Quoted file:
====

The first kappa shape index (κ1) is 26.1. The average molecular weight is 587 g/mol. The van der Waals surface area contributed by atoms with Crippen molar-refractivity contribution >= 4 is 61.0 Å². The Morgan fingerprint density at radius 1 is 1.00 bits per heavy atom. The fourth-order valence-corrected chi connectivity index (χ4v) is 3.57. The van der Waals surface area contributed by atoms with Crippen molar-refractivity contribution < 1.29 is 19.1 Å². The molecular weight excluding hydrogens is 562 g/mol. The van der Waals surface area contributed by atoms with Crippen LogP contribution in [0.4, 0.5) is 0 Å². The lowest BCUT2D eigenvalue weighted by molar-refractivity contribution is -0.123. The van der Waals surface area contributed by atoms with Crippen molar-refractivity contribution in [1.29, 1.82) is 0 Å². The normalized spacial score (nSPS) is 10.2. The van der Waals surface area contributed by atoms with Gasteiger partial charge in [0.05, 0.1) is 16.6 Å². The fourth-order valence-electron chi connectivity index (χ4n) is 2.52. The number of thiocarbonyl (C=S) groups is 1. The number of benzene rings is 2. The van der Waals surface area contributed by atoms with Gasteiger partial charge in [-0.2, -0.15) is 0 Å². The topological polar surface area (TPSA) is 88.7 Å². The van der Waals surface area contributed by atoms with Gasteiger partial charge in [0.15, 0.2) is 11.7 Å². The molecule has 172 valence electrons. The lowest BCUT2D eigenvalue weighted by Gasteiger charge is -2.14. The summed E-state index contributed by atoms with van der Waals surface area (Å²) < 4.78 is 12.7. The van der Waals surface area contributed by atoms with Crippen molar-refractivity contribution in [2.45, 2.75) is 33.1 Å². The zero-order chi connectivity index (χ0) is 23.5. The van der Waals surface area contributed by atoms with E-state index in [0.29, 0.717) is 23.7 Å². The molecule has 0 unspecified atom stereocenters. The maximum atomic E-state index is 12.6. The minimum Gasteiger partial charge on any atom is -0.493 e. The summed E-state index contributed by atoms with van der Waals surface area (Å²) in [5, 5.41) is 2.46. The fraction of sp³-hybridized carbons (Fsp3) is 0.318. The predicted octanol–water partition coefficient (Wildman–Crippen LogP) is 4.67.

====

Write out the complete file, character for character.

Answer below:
The first kappa shape index (κ1) is 26.1. The average molecular weight is 587 g/mol. The van der Waals surface area contributed by atoms with Crippen molar-refractivity contribution >= 4 is 61.0 Å². The Morgan fingerprint density at radius 1 is 1.00 bits per heavy atom. The fourth-order valence-corrected chi connectivity index (χ4v) is 3.57. The van der Waals surface area contributed by atoms with Crippen molar-refractivity contribution < 1.29 is 19.1 Å². The molecular weight excluding hydrogens is 562 g/mol. The van der Waals surface area contributed by atoms with Crippen LogP contribution in [0.4, 0.5) is 0 Å². The lowest BCUT2D eigenvalue weighted by molar-refractivity contribution is -0.123. The van der Waals surface area contributed by atoms with Crippen molar-refractivity contribution in [1.29, 1.82) is 0 Å². The normalized spacial score (nSPS) is 10.2. The van der Waals surface area contributed by atoms with Gasteiger partial charge in [0.05, 0.1) is 16.6 Å². The fourth-order valence-electron chi connectivity index (χ4n) is 2.52. The number of thiocarbonyl (C=S) groups is 1. The number of benzene rings is 2. The van der Waals surface area contributed by atoms with Gasteiger partial charge in [-0.2, -0.15) is 0 Å². The topological polar surface area (TPSA) is 88.7 Å². The van der Waals surface area contributed by atoms with Gasteiger partial charge in [0.15, 0.2) is 11.7 Å². The molecule has 172 valence electrons. The lowest BCUT2D eigenvalue weighted by Gasteiger charge is -2.14. The summed E-state index contributed by atoms with van der Waals surface area (Å²) < 4.78 is 12.7. The van der Waals surface area contributed by atoms with Crippen molar-refractivity contribution in [2.45, 2.75) is 33.1 Å². The zero-order chi connectivity index (χ0) is 23.5. The van der Waals surface area contributed by atoms with E-state index in [0.29, 0.717) is 23.7 Å². The molecule has 0 unspecified atom stereocenters. The maximum atomic E-state index is 12.6. The minimum Gasteiger partial charge on any atom is -0.493 e. The summed E-state index contributed by atoms with van der Waals surface area (Å²) in [5, 5.41) is 2.46. The fraction of sp³-hybridized carbons (Fsp3) is 0.318. The predicted octanol–water partition coefficient (Wildman–Crippen LogP) is 4.67.